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The Popa langur (Trachypithecus popa)

Today’s news featured a story which I wasn’t expecting at all in 2022–a new species of primate has been identified in the Mekong region! Actually the new langur was discovered in 2020 (when it was duly reported by the BBC) but the news did not make it to the World Wildlife Fund’s list of newly discovered species until now thanks to circumstances of the wider world. Indeed, the endearing Popa langur was not alone: there were 224 newly discovered species on the list released by the conservation group. The list highlights the need to protect biodiversity in the Mekong region (Cambodia, Laos, Myanmar, Thailand, Vietnam) where new species are still being discovered. Ferrebeekeeper has previously posted about the saola and iridescent snake for similar reasons (you should look at those posts since they rhapsodize about the mysterious hinterlands of Indochina, which are home to all sorts of mysterious and compelling creatures). Speaking of new snakes, this year’s WWF report also included a bright orange snake that lives on slugs!

The new langur species was identified by whiskers which point forward and by broad white circles around its clever eyes…oh and by DNA (in fact the species was originally discovered and collected in the 19th century, but nobody properly identified the bones at Britain’s Natural History Museum as belonging to a new monkey species until now). Unfortunately this “new” primate is already in pretty deep trouble and scientists estimate the total population to be at 200-300 individuals, most of whom seem to live near Myanmar’s dormant Popa Volcano (an otherworldly location pictured immediately below).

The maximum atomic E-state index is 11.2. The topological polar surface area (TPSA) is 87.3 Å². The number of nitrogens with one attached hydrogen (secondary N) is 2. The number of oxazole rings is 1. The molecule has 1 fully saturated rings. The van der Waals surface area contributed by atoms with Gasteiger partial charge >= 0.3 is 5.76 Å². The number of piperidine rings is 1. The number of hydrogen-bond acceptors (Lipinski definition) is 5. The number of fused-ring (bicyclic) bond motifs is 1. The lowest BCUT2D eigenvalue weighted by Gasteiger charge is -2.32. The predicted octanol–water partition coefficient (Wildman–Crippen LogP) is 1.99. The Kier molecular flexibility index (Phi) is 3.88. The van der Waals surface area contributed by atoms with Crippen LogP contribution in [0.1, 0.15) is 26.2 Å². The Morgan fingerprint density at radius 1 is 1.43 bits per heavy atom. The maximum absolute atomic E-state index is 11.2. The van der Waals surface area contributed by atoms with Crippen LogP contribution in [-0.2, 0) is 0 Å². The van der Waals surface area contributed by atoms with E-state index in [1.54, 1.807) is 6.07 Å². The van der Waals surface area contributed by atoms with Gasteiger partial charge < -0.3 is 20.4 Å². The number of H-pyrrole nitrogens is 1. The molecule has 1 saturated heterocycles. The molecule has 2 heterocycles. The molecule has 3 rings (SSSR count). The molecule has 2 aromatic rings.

Mount Popa also features a fetching monastery

It is easy to wring our hands about the fate of these amazing new rainforest organisms, since they may well disappear forever…right after we have learned they exist. Myanmar, in particular, is going through a destructive era in the aftermath of the 2021 coup d’etat. Yet the pristine forests of Southeast Asia (along with their ghost monkeys, iridescent snakes, and giant catfish) have lasted this long thanks to their remoteness and to the customs and lifestyles of the people who live there. And the national governments are not universally dedicated to economic extraction over all else (Vietnam in particular is serious about protecting its ecological treasures–like their astonishing giant softshell turtles). The rest of us need to find a way to help out. There are wonders in the Mekong jungle (and I never even told you about the new succulent bamboo species).

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